The full sun was on the water as I moved upstream. I tried a plug and had a mid-sized trout follow once without hitting. I switched back to a spinner and only had one follow to show for it as I endured a troutless hour. To that point I hadn’t even seen a big trout.
I flipped a cast under a bush along the bank and a large brown charged out, saw me, and reversed course. I came to a split and fished the right side. Most people fish the left side, and that’s the side the boaters go through. I could have fished both sides, as no boats had come through yet, but I only tried the right. That side produced a beautiful 11 ½ inch rainbow that unfortunately slipped off the hook as I was pulling out my camera. As I emerged from the split, I saw another fisherman upstream from me. He was a good way upstream, but I wondered if he had already fished much of the water where I had such slow action. It’s also possible that he had walked in right where he was fishing.
I fished along the bank for another ½ hour and had another big trout follow and disappear without hitting. I waded out and returned to my car.
I drove several miles downstream and waded in above a bridge. On the opposite bank, a family was getting ready to launch their kayaks. I saw the father wade in without shoes. I don’t know how many times I have seen that, but people who do that risk painful injury to their feet. You have no idea what’s on the stream bottom, especially in a body of water that size.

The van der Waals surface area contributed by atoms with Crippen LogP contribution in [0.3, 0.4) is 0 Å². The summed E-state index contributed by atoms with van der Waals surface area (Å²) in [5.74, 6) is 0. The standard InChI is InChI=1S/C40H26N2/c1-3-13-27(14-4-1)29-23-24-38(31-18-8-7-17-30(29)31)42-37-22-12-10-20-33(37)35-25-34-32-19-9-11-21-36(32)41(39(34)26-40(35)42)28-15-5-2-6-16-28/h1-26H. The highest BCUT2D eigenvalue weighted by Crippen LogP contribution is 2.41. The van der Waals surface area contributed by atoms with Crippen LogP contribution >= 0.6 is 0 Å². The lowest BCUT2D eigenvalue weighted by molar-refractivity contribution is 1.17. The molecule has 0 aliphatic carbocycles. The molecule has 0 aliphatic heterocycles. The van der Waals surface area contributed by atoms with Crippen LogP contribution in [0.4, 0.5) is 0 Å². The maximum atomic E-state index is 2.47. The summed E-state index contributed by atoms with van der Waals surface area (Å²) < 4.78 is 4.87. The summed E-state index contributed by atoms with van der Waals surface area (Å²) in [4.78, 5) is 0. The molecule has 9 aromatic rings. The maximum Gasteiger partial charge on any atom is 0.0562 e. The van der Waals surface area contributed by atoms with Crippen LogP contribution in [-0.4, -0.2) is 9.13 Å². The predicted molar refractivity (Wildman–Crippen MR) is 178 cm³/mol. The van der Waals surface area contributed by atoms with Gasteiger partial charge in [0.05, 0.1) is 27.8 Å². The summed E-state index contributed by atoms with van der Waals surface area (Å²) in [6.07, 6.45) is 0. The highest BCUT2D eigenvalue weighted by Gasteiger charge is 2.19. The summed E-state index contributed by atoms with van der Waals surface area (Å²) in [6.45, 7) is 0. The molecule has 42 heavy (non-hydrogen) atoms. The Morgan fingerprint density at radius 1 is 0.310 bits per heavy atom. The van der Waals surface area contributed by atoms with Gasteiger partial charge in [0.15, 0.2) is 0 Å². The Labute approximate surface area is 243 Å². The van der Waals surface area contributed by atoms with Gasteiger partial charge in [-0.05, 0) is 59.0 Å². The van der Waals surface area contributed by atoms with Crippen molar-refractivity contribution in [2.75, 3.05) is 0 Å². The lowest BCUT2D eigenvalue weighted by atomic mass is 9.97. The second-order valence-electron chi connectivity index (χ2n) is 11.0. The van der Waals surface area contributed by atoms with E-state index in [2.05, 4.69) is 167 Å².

My spinner dropped into a deep swirling hole and I felt an immediate hit. My first smallmouth of the day measured 12 inches. A few casts later, a rainbow piled into my spinner. It cleared the water once and got off a few feet in front of me. It was my second lost trout of the day. I took the water temperature, which was 65.
I made a long cast to a riffle and felt a solid hit. I had a heavy fish on, and I hoped it was a trout. I saw a yellow flash and knew I finally had connected with a big trout. The question was whether I’d land it. It headed for heavy water, but I was able to bring her to me. The brown was 17 ¼ inches. I took a couple of pictures, then eased the hefty brown off the hook and she zoomed away.